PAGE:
Anno immatricolazione
Anno offerta
Corso di studio
Anno di corso
Periodo didattico
Primo Semestre (28/09/2015 - 12/12/2015)
40 ore di attività frontale
Lingua insegnamento
Tipo esame
CARTER IAN FRANK (titolare) - 6 CFU
Students with no experience of political philosophy should consult an introductory text such as Jonathan Wolff, An Introduction to Political Philosophy (Oxford University Press), Will Kymlicka, Contemporary Political Philosophy. An Introduction (Oxford University Press) chs 1-4, or Colin Bird, An Introduction to Political Philosophy (Cambridge University Press).
More specific preparatory reading can include some or all of the following:
P. Pettit, “Consequentialism” and N.A. Davis, “Contemporary Deontology”, in The Blackwell Companion to Ethics;
J. Waldron, “Rights” and C. Brown, “International Affairs”, in The Blackwell Companion to Political Philosophy;
M. Black, “Immigration” and C.A.J. Coady, “War and Terrorism”, in The Blackwell Companion to Applied Ethics.
Obiettivi formativi
The course aims to provide students with:
- knowledge of the main dilemmas and arguments that have featured in contemporary ethical debates around human rights, territorial rights, migration rights, war, terrorism and humanitarian intervention;
- understanding of the philosophical theories behind those dilemmas and arguments;
- an improved ability to make clear and informed ethical assessments of the political and legal scenarios and decisions studied in other, more empirically oriented courses in world politics and international relations;
- an improved ability to engage in debates with efficacy and argumentative rigor.
Programma e contenuti
This is a course in applied philosophy: we shall be investigating philosophical problems that arise in the specific context of international relations. In particular, we shall be investigating problems of an ethical nature, problems that involve deciding what, in a moral sense, is the right thing to do.

In discussing these problems, we shall take for granted certain facts about the international world: that states exist, lay claim to territories, and exercise coercive power; that states protect, but also violate, human rights; that conflicts, including armed conflicts, arise between states, and between groups within and across states. We shall be trying to explain, not these facts themselves, but our moral reactions to them, and the moral duties and claims that we think states, groups, and individuals have with respect to one another in the various contexts that these facts create. Such moral duties and claims might or might not turn out to coincide with the dictates of international law.

Many of the moral dilemmas to be discussed in this course can be understood as conflicts between different kinds of moral right. We shall therefore begin by discussing the concept of a right and, more generally, the contrast between deontological and consequentialist forms of moral reasoning. We shall then move on to discuss four interrelated topics:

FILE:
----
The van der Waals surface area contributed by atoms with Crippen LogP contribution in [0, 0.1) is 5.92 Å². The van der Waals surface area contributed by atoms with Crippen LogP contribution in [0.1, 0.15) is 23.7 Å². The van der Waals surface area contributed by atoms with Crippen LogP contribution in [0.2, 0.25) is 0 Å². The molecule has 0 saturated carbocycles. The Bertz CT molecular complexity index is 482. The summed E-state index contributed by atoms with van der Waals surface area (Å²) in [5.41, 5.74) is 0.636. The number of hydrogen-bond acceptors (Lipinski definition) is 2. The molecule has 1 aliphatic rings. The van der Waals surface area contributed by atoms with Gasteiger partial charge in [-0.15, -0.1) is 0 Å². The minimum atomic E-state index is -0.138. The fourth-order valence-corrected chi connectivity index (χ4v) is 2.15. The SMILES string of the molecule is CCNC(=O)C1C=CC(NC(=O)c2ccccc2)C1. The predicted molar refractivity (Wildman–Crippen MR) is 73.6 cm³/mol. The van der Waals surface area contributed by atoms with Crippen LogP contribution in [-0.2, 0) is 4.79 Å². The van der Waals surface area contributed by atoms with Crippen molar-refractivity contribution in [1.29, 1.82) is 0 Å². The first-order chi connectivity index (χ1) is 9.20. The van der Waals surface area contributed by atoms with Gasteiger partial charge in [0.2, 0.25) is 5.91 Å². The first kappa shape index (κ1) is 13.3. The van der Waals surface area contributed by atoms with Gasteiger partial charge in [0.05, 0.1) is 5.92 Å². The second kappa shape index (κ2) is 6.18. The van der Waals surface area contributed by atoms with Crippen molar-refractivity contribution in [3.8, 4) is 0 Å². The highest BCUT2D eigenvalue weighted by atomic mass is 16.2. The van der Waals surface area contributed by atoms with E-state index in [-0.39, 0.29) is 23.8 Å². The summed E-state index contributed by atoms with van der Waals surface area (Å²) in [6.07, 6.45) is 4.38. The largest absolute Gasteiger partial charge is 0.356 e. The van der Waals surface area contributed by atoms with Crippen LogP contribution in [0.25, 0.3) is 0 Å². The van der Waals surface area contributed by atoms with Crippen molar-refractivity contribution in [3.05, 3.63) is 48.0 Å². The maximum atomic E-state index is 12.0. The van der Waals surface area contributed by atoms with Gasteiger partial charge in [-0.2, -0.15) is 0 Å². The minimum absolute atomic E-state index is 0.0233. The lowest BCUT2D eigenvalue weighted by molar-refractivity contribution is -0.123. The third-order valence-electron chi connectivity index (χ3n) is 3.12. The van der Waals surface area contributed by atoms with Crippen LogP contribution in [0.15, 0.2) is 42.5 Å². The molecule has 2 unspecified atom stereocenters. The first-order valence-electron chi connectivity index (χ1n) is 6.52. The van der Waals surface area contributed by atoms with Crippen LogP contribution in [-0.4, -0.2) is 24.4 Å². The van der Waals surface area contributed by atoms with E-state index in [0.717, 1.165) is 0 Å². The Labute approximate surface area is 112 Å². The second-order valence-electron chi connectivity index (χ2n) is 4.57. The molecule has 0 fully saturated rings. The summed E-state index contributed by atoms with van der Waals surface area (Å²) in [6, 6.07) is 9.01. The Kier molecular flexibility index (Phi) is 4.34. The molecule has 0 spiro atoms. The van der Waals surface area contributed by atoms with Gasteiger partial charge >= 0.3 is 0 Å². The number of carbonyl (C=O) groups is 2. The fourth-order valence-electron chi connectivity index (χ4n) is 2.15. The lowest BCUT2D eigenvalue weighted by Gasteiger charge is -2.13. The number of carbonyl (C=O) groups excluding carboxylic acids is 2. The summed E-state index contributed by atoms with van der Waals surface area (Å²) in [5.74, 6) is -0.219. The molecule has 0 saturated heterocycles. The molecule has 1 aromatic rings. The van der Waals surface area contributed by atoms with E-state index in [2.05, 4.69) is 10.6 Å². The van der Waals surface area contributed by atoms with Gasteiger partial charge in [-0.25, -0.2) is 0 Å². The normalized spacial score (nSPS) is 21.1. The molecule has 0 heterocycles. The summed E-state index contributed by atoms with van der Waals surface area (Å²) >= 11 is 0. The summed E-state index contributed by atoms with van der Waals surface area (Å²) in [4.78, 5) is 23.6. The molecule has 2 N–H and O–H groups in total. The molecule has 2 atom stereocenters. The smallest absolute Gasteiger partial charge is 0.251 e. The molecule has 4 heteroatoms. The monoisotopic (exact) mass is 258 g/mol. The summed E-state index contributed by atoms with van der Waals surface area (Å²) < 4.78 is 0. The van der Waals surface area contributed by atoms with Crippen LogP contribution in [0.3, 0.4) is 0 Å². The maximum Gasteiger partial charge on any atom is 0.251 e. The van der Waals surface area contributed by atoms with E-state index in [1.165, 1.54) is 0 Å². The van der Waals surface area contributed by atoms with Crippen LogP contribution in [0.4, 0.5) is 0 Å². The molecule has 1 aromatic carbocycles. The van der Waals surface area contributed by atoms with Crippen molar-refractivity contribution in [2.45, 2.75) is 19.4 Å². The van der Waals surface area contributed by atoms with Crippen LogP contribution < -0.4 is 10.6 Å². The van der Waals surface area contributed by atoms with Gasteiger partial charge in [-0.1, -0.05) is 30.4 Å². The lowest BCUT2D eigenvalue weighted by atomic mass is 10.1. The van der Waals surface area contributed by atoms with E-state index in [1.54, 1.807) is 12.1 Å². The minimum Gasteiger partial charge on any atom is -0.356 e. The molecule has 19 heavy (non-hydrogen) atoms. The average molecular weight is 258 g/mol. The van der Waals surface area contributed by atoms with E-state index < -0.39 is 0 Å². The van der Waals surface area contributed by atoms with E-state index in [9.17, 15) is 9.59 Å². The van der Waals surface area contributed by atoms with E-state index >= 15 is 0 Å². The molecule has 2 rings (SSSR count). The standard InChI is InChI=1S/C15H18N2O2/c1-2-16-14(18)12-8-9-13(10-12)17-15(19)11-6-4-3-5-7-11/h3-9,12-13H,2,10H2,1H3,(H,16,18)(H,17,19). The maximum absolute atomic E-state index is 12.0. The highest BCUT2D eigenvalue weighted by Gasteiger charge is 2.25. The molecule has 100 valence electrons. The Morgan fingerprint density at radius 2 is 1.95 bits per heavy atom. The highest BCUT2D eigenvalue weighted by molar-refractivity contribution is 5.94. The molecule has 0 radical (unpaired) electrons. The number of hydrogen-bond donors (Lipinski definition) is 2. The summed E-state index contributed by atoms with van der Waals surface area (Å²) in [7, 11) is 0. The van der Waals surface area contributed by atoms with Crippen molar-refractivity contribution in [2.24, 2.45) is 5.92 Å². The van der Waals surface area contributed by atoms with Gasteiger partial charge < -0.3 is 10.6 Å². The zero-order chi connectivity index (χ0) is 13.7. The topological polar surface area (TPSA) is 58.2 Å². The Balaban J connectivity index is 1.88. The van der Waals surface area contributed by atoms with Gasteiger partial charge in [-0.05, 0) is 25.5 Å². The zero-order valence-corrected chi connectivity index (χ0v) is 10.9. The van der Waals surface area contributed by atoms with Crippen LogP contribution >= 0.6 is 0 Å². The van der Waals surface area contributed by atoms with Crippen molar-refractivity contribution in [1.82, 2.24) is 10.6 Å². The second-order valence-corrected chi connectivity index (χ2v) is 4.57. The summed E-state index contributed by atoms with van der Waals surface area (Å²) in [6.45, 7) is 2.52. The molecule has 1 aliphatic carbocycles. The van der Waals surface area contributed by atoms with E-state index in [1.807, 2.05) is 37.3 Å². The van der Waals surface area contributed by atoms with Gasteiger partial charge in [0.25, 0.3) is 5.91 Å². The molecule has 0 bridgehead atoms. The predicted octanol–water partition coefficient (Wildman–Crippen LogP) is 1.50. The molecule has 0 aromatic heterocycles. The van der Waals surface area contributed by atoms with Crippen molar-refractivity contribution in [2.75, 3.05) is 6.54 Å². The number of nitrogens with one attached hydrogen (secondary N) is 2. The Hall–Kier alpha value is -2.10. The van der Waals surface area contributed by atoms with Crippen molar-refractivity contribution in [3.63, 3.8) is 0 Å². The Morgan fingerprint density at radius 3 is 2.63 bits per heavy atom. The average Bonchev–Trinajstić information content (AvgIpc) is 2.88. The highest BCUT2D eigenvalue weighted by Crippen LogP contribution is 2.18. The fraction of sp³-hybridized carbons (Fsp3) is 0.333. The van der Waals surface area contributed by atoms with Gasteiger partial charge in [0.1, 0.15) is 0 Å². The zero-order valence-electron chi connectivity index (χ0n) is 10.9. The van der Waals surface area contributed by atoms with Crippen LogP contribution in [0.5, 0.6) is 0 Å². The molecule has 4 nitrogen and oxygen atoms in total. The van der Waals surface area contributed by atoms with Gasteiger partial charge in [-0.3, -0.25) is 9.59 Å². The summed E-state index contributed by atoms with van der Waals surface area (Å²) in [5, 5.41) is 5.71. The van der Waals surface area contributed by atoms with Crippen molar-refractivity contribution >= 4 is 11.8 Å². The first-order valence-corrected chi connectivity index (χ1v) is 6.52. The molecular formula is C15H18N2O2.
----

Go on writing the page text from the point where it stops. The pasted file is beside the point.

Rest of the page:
1. Human rights and international distributive justice. What kind of a right is a human right? Are duties of global justice best understood as deriving from human rights? Are basic rights best understood as rights against being harmed?
2. Territorial rights. How, if at all, can a state come to have a moral right to govern and control a particular territory? Are territorial rights like property rights? What are the ethical grounds of national self-determination? Is there a right of secession?
3. The right of free movement, and the rights and duties of states with respect to migrants. Is there a human right to freedom of movement? Do territorial rights include the right to exclude migrants?
4. The ethics of security and war. May liberty be sacrificed for security? When is a state morally justified in going to war? When is humanitarian intervention justified? What is terrorism? Do civilians, soldiers, and terrorists differ in their degrees of moral immunity to attack, imprisonment or torture?
Metodi didattici
The course is divided more or less equally into lectures and seminars. The seminars consist in discussions and applications of set texts. Students are expected to engage actively in debates, both formally and informally, and to write an essay.
Testi di riferimento
A reading list is supplied during the course. Readings discussed in class include the following:
Peter Singer, “Famine, Affluence, and Morality”, Philosophy and Public Affairs, 1 (1972), pp. 229-43.
Thomas Pogge, “How Should Human Rights be Conceived?”, in T. Pogge, World Poverty and Human Rights (Cambridge: Polity, 2008).
Anna Stilz, “Why Do States Have Territorial Rights?”, International Theory, 1 (2009), pp. 185-213.
Christopher H. Wellman, “A Defense of Secession and Political Self-Determination”, Philosophy and Public Affairs, 24 (1995), pp. 142-71.
Arash Abizadeh, “Democratic Theory and Border Coercion. No Right to Unilaterally Control Your Own Borders”, Political Theory, 36 (2008), pp. 37-65.
Michael Walzer, Just and Unjust Wars (New York: Basic Books, 1977).
Jeff McMahan, “The Ethics of Killing in War”, Ethics, 114 (2004), Sections I – III, pp. 693-702; Sections VI – IX, pp. 718-33.
Igor Primoratz, “What is Terrorism?”, Journal of Applied Philosophy, 7 (1990), pp. 129-38.
Modalità verifica apprendimento
The final mark depends on (1) participation in class; (2) and assessed essay; (3) and oral exam.
Altre informazioni
The final mark depends on (1) participation in class; (2) and assessed essay; (3) and oral exam.
Obiettivi Agenda 2030 per lo sviluppo sostenibile